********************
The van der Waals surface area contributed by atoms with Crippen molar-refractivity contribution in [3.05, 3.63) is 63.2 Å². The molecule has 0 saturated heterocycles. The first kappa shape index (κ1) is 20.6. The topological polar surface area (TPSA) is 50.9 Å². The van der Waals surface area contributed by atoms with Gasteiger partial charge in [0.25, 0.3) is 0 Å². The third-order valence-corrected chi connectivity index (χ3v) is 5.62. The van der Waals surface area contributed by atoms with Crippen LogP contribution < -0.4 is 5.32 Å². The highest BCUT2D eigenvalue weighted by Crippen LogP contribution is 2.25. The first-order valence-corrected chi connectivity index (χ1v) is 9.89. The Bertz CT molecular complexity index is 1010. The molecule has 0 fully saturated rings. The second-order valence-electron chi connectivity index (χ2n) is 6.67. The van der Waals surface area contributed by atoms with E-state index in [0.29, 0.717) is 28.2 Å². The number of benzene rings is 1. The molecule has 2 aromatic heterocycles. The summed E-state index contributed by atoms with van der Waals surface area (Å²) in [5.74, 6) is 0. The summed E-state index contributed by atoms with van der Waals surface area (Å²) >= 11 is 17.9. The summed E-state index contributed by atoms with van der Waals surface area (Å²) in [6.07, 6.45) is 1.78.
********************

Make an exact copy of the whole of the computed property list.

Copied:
The van der Waals surface area contributed by atoms with Crippen molar-refractivity contribution in [3.05, 3.63) is 63.2 Å². The molecule has 0 saturated heterocycles. The first kappa shape index (κ1) is 20.6. The topological polar surface area (TPSA) is 50.9 Å². The van der Waals surface area contributed by atoms with Gasteiger partial charge in [0.25, 0.3) is 0 Å². The third-order valence-corrected chi connectivity index (χ3v) is 5.62. The van der Waals surface area contributed by atoms with Crippen LogP contribution < -0.4 is 5.32 Å². The highest BCUT2D eigenvalue weighted by Crippen LogP contribution is 2.25. The first-order valence-corrected chi connectivity index (χ1v) is 9.89. The Bertz CT molecular complexity index is 1010. The molecule has 0 fully saturated rings. The second-order valence-electron chi connectivity index (χ2n) is 6.67. The van der Waals surface area contributed by atoms with E-state index in [0.29, 0.717) is 28.2 Å². The number of benzene rings is 1. The molecule has 2 aromatic heterocycles. The summed E-state index contributed by atoms with van der Waals surface area (Å²) in [5.74, 6) is 0. The summed E-state index contributed by atoms with van der Waals surface area (Å²) >= 11 is 17.9. The summed E-state index contributed by atoms with van der Waals surface area (Å²) in [6.07, 6.45) is 1.78.